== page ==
a ball peen hammer. "Don't hurt
the tally board
On the driver's side, little bicy-
cle caricatured with x's on each
drawing sat perfectly aligned in
rows of ten. They looked like
branded cyclists similar to the
bicycle signs that adorn quiet
neighborhoods.
Dave grinned at Dan as he took
his oil-stained rag and polished
one of the bike riders' terror-
filled faces. To some people, the
D&D brothers are heroes; to
bicyclists, the D&D brothers are a
nightmare on four wheels.
"It's sort of a public service,
you know Dave said as the
hammer's blows rang on the
Fairlane's white metal body.
"Normal bike riders we have no
gripes with. They ride on the
right side of the road and don't
cut in front of oncoming cars
"That's the majority of
cyclists Dan continued. "We
usually take care of the ones that
ride on the sidewalks and the
ones that don't obey the rules of
the road
"That's where we come in
Dave said.
Dan leaned up against the car
and tossed the hammer to Dave.
"You know Dan said, "I'm
a business major with a three-oh
average, and I don't have to take
that crap from bicycle riders who
think they own the durn
sidewalk
Dave popped open a cold one
and nodded his head.
"He's right Dave said after a
Please see BIKERS, page 12





p
Hj EAST KOMMAN OCTOBER3.198
(TTRTRNYNPHtN A- SHERBN and BR.AN K
CLASSIFICATION: TOP SECRET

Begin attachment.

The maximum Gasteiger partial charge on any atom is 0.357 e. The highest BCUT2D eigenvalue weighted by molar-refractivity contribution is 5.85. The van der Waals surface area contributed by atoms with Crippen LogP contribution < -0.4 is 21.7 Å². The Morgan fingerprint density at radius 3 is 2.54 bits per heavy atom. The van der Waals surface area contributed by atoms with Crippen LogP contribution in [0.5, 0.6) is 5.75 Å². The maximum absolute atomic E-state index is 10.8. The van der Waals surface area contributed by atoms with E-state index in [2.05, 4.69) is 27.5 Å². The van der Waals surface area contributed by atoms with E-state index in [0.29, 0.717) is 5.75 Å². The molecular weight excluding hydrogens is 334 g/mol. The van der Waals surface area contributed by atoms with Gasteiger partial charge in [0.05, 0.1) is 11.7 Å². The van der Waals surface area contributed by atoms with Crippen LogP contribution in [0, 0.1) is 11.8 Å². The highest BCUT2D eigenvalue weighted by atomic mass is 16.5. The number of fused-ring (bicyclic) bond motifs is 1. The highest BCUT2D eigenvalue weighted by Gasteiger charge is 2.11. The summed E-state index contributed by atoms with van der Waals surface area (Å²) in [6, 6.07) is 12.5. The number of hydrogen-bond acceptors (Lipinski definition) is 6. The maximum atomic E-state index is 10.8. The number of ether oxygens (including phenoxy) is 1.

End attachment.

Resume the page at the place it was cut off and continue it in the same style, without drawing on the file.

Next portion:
CODE NAME: PROJECT MARATHON
MISSION: INFILTRATI
INVESTIGATION OF THE
RESTAURANT
By Sovelove and Cherry
ON AND
MARATHON
Pl4f6: 560 EVANS
NORTH CAROLINA
STREET, GREENVILLE,
in Green
BRIEFING: The Marathon is the place to go
e, for Greek food that is authentic in every respect
They have been serving the same loyal customers for nearly
seven years
Greek salad, Souvlaki sanaWhes, and Aegean grilled cheese
are only a few of the selections you'll find there But if you r
one for Greek food, still the Marathon has something for you
Subs pizza, or trad,tional burgers and sandwiches are also
available, and the Marathon serves different daily specials seven
days a week.
The Marathon made its debut back in 1 978 and has been going
strong ever s.nce Owner'operator Dimitri Koutavas has done
most of the cooking since the place opened
Greek beer and Greek w,ne are things you'll find in no other
restaurant in town, and they're definitely worth sampling
AGENT'S REPORT: We talked with the
Koutavas, and asked h,m what his speaalty is. He rep
tverythmg. I mQke everything special He prepare
Greek food with the aid of his partner, N,ck Panted
certain that everything is prepared in exactly the sar
every time, to ensure p-oduct consistency
A unique Greek pastry, baklava proves that the fe
dients the better the taste Baklava is prepared with pc
honey, and fresh-chopped walnuts and baked until it
brown Simple ingredients make tor a deliciously swe.
� ir mouth delight
But the most popular th.ng I have is my stet
says Koutavas "Sometimes I sell over 200 of then
steak and cheese sub is just that steak and crees.
tomato, mayonna.se and fried onions � . . k
Of the Greek wine and beer Koutavas say